Photos & Words – Ben GunzburgEVERYDAY METAL

The year was 2003.  Nu Metal’s throne was crumbling, Sweden’s melodic influence was taking American hardcore and metal scenes by storm, pop punk was cruising along, minding its own business, and emo’s rise was just around the corner.  In the midst of all of this, Thrice was preparing to unleash their 3rd album, The Artist In The Ambulance, an album which sonically punched you in the face, while simultaneously getting your toes tapping and your heart feeling all of the feels.  

20 years later, the band has re-recorded the album and to celebrate, has traveled across the globe to perform it in full.  As a sold-out crowd descends upon Northcote’s eponymous and beautiful theatre, it’s fair to say hopes are high that the live show will live up to both recordings.

First up is the sole support act tonight Wifecult, down from Queensland and fresh off a national tour with La Dispute.  As the already quite full room attempts to warm up from the cold Melbourne weather outside, the band helps with some warm tones, catchy tunes, and good vibes.  While the whole band, consisting of guitarist & lead singer Jarith Hughes, bassist and backup singer Joseph Keating, and drummer Brad Vander Lugt, all work great together as a unit, extra credit goes to Joseph for being simply mesmerizing throughout the set.  Bobbing and weaving all over his side of the stage, yelling and gesturing out to the crowd, and generally oozing emotion, he’s hard to take our eyes off.  A solid and tight set through and through, with great lighting to match, the band shows that they have the whole package and proves why we’re seeing their name pop up more and more.


Thrice make their way on stage right on time and explode into Cold Cash And Colder Hearts.  Ebbing and flowing from track to track off The Artist In The Ambulance, the crowd’s electric energy continues to build, lapping it up at every turn.  An album that is absolutely all killer and no filler, it seamlessly translates live, with the tracklist providing a perfect rollercoaster of different energies and intensities throughout.  


For me, the things that have stood out throughout both the re-recording of The Artist In The Ambulance and its live performance are the little but impactful nuances, while keeping the meat and bones of the songs intact.  Arguably the goal of this whole exercise.  Some parts have been given a slightly gentler touch, while others have been turned up a notch.  20 years is a long time and a lot can change over that period.  Skills grow and voices change.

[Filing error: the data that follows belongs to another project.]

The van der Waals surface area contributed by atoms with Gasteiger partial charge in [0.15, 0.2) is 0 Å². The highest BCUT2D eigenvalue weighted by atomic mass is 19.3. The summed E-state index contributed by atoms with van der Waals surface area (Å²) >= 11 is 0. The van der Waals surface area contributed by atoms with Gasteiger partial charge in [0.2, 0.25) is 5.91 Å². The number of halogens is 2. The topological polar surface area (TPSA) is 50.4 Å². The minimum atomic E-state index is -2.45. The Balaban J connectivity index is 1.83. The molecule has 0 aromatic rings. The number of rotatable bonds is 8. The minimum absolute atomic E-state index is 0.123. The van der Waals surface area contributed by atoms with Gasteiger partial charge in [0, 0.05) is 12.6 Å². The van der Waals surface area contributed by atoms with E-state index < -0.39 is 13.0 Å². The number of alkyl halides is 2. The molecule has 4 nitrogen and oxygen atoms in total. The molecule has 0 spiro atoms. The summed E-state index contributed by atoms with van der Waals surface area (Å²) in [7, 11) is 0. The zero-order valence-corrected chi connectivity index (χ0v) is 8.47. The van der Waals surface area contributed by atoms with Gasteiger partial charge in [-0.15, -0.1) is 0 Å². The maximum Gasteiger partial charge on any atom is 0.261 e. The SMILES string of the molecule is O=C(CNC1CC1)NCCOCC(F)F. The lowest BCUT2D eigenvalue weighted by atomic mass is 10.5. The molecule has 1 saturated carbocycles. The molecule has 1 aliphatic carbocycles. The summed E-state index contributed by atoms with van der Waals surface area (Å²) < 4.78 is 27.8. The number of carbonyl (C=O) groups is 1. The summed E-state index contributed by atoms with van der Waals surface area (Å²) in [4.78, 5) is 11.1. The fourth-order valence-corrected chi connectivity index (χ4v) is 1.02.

Whether changes were made due to necessity or desire, or perhaps a combination of the two, the result is a precise execution with a lot of heart and mood shining through.  Lead singer (& rhythm guitarist) Dustin Kensrue’s prolonged melodies certainly add an extra layer that is really captivating, while still being able to yell and scream sharply and aggressively at all the right moments.  I always really enjoy watching songs with a lot of overlapping vocals being performed live, as it highlights an extra element of just how well and tight a band can work together in a way we can often miss on the recording.


While Dustin’s vocals certainly shine, bassist Eddie Breckenridge and lead guitarist Teppei Teranishi do a phenomenal job of backing him up throughout the set, adding a thick layer of atmosphere to these well-crafted songs.  Riley Breckenridge’s drumming is diverse and impressive throughout the whole set, as he effortlessly bounces from punk saunter to hardcore breakdown to metal gallop with the flick of the wrist and heels.

The band really gets to run the gamut of styles and emotions throughout the set, with Stare At The Sun, Silhouette, Paper Tigers, and The Melting Point Of Wax each shining and helping to showcase this diversity.  And how can we look past the title track, The Artist In The Ambulance, to crank things up to 11.  An already emotionally gripping song, the live performance coupled with the energy brought by the crowd is simply overwhelming, in the best way.  Dustin cued the crowd to sing “Look around and you’ll see that at times” and then joined in to sing “it feels like no one really cares” in unison, it’s a surreal and spine-tingling moment.


Once the album set draws to a close, we’re then treated to a pretty comprehensive best-of set, with Dustin noting that it was also the 20th anniversary of their previous album, The Illusion Of Safety, just last year, before they played a couple of tracks from that to celebrate.  Firebreather is another standout, with its somewhat doomy intro riff engulfing us all.  As yet another clear favorite in The Long Defeat, and subsequently, the set, draws to a close, the crowd repeatedly chants “Together we’ll fight the long defeat” while Dustin strums the last eerie chords.  Oof.  Chilling and beautiful.


With the stage lights still on and the house lights still off, the crowd, still hungry, chants for more.  As the ancient proverb says: “It would be rude not to.”  And so, the band returned and gladly told us they’d play a couple more for us.  Treating us to Black Honey and finishing with the ever-epic crowd favorite The Earth Will Shake, the cake has well and truly been topped with cherries.  

An amazing hour and a half filled with a classic album, a very comprehensive best of, singalongs, and not to mention a boatload of nostalgia, our collective hearts are full and our old feet are tired.  Thank goodness it’s Saturday tomorrow.  But if only they did a third show in Melbourne, we could have all seen them…  Thrice…  *mic drop*


Thanks to the crew at The Northcote Theatre for having us and a special thanks to SBM Presents and Beehive for arranging media access.